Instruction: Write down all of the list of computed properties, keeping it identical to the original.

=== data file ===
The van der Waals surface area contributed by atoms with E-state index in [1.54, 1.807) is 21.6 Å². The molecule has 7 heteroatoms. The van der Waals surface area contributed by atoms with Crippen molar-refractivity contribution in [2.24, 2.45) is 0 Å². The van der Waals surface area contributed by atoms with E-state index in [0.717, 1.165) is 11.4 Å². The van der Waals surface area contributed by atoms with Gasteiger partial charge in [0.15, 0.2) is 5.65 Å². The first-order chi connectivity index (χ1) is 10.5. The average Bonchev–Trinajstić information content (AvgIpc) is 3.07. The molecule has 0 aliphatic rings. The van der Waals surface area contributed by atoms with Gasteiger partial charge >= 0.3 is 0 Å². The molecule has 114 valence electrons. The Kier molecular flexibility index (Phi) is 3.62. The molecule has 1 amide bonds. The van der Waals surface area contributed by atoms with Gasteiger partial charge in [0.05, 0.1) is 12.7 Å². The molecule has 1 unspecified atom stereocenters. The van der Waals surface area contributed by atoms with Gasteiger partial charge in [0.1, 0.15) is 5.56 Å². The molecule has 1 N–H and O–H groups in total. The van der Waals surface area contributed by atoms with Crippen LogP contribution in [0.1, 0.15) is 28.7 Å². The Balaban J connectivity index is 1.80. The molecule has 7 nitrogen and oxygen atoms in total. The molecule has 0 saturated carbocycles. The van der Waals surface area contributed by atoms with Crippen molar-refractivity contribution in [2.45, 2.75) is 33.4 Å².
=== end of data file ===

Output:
The van der Waals surface area contributed by atoms with E-state index in [1.54, 1.807) is 21.6 Å². The molecule has 7 heteroatoms. The van der Waals surface area contributed by atoms with Crippen molar-refractivity contribution in [2.24, 2.45) is 0 Å². The van der Waals surface area contributed by atoms with E-state index in [0.717, 1.165) is 11.4 Å². The van der Waals surface area contributed by atoms with Gasteiger partial charge in [0.15, 0.2) is 5.65 Å². The first-order chi connectivity index (χ1) is 10.5. The average Bonchev–Trinajstić information content (AvgIpc) is 3.07. The molecule has 0 aliphatic rings. The van der Waals surface area contributed by atoms with Gasteiger partial charge >= 0.3 is 0 Å². The molecule has 114 valence electrons. The Kier molecular flexibility index (Phi) is 3.62. The molecule has 1 amide bonds. The van der Waals surface area contributed by atoms with Gasteiger partial charge in [0.05, 0.1) is 12.7 Å². The molecule has 1 unspecified atom stereocenters. The van der Waals surface area contributed by atoms with Gasteiger partial charge in [0.1, 0.15) is 5.56 Å². The molecule has 1 N–H and O–H groups in total. The van der Waals surface area contributed by atoms with Crippen LogP contribution in [0.1, 0.15) is 28.7 Å². The Balaban J connectivity index is 1.80. The molecule has 7 nitrogen and oxygen atoms in total. The molecule has 0 saturated carbocycles. The van der Waals surface area contributed by atoms with Crippen molar-refractivity contribution in [2.45, 2.75) is 33.4 Å².